Summer is in full swing! If you love to run, I’m sure you’re itching to hit the pavement or trailhead as much as possible. Whether you’re training for a race or have just returned to running after a hiatus, you don’t want your progress slowed by injuries. I’m going to show you two hip-focused exercises that can help you run injury-free and can also help relieve any nagging hip, back, and knee pain you might be experiencing.
You might be wondering: “How will hip exercises affect my achy low back? Shouldn’t I be strengthening my back?” The muscles in your low back may need some targeted work, but often in runners, the muscles around the hips aren’t working as hard as they should. This results in compromised form and compensations from other areas of the body. These compensations can place excessive stress on different muscles, joints, or other structures, resulting in irritation.
How our hips help us run
The muscles in the hip that are targeted in the exercises below are the gluteus maximus, medius, and minimus. Collectively, these muscles are crucial for moving you forward, keeping the hips level, and maintaining knee alignment.
You can see in image A on the left how the glutes on the planted side must stay engaged and active in order to prevent the opposite hip from dropping and the knees from turning in. In image B, you see how the hip drops due to weak or underactive glutes – exactly what you don’t want to happen! If you don’t have the strength or aren’t optimally utilizing your glutes, you might be experiencing some of these breakdowns in form. If you are having pain in the low back, hips, knees, or are looking to stay injury-free, give these exercises a shot!
Exercise 1: Hip Hikes
Why this exercise will help:
Hip hikes are not only a quick, easy way to activate the glutes before a run, they can also function as a beginning glute strengthening move. This will help you learn how to keep your hips level as you move.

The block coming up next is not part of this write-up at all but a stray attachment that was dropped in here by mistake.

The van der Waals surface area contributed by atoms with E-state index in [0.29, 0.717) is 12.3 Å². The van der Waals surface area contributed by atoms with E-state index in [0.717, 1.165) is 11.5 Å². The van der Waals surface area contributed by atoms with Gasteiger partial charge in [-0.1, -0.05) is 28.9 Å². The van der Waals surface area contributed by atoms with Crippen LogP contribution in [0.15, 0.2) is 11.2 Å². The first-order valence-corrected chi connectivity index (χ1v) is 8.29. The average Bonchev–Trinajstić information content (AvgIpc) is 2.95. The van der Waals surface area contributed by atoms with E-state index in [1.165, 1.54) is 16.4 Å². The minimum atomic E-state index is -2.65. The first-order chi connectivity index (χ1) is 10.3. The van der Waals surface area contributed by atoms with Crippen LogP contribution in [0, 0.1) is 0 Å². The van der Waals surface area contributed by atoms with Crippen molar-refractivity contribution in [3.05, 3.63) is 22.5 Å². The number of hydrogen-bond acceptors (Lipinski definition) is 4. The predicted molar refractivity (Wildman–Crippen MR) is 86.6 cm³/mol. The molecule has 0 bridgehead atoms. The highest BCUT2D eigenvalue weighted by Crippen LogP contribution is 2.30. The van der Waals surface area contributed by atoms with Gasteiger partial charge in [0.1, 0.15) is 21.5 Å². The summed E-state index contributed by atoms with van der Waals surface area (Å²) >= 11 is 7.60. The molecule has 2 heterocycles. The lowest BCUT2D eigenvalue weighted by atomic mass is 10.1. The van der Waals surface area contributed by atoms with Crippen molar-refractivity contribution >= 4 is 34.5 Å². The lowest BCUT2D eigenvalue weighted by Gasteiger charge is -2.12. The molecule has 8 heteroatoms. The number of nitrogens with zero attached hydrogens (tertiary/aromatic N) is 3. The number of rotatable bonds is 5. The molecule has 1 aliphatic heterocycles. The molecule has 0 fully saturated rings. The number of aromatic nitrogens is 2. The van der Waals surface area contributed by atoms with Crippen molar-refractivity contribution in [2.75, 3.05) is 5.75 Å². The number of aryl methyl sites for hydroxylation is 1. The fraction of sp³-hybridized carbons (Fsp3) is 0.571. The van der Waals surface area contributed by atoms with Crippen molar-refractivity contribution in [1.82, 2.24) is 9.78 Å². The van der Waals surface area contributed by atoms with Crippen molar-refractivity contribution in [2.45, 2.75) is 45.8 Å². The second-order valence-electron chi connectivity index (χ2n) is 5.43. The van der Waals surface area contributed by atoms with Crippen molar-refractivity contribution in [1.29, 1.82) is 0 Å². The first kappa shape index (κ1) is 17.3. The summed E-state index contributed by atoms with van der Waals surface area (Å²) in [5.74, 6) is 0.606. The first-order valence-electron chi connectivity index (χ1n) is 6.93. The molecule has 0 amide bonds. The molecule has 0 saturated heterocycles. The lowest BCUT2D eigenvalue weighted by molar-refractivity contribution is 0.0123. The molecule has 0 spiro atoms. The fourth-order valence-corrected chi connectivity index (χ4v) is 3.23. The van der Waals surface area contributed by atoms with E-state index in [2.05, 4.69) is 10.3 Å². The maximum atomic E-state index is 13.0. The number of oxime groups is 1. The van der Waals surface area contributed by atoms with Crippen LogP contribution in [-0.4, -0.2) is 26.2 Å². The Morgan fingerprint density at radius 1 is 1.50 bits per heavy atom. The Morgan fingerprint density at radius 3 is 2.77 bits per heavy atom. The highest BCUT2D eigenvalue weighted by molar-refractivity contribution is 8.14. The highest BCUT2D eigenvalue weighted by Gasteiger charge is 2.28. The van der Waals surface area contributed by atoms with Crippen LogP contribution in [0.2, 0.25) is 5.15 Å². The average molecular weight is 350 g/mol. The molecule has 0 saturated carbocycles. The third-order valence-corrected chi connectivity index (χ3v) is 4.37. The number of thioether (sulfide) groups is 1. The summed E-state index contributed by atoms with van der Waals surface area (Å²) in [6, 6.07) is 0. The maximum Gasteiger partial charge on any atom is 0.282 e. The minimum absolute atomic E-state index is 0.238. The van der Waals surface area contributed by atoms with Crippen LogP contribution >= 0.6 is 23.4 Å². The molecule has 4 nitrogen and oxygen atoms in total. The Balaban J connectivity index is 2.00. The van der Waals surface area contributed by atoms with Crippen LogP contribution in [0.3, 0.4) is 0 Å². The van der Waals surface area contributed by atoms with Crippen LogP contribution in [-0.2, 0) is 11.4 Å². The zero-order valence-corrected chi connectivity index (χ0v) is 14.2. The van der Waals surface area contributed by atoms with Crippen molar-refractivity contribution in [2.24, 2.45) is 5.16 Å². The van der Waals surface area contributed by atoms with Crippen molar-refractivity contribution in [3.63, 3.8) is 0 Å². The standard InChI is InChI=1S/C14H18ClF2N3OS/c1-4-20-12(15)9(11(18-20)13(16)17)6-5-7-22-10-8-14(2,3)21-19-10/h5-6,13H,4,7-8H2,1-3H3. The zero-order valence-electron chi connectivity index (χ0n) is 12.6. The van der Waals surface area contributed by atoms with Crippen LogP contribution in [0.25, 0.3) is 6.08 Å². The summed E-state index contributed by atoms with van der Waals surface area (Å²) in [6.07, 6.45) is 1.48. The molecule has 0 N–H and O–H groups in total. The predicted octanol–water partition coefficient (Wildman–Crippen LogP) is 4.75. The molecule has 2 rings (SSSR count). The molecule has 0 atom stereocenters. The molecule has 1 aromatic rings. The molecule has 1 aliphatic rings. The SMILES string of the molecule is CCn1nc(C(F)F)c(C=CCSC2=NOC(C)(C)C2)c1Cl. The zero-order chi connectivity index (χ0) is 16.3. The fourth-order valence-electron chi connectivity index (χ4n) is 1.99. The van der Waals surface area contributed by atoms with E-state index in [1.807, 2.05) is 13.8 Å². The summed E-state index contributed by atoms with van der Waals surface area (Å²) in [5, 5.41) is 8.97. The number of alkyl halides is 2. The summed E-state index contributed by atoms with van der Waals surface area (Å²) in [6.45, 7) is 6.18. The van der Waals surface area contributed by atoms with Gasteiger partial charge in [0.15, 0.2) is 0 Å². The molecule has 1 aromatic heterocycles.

Watch the video below for a demo.
(Tip: If you are not feeling this in the glutes of your planted leg, you’re likely bending up and down at the knee, doing more of a squat. The planted knee should remain slightly bent throughout the entire movement.)
How to incorporate hip hikes:
These are harder than they look when performed correctly. Try a few and you’ll feel the burn right away. Incorporate 2 sets of 20 on each side daily, particularly before each run. This will get the glutes active and ready to do their job, keeping the pelvis level throughout the day and before your run.
Exercise 2: Double and Single Leg Hip Thrusters
Why this exercise will help:
This exercise has some of the highest glute activation demands of any exercise, and it also helps to retrain your posture as you recruit your glutes to maintain a neutral spine. Among other things, under-recruitment of the glutes can contribute to hamstring overuse and low back pain due to increased arching of the low back.
Watch the video below to see this move in action.
This video provides a good example of how to perform hip thrusters correctly. I typically recommend that patients, particularly those with low back pain, finish the top of the movement before their hips reach the same level as the shoulders and knees. Regardless, make sure you’re not arching your back at the top of the movement.
How to incorporate them:
Start with double leg hip thrusters. 2-3 sets of 8-12 reps, 2-3x/week. These are challenging, but once you feel like you have mastered the movement and are not fatigued by the end of the sets, lift up one leg and try out the single-leg version of the exercise!
How these exercises will benefit you
These exercises can help optimize your form by increasing hip strength and glute recruitment so you can hopefully continue to run injury-free. Proper form will go a long way in helping you reach your running goals.
However, if you’re having significant pain associated with running, see your physical therapist. The physical therapists and personal trainers at MoveMend have experience working with runners of all types and can guide you toward pain-free running through one-on-one treatment.
Written by Dr. Sam Watkins
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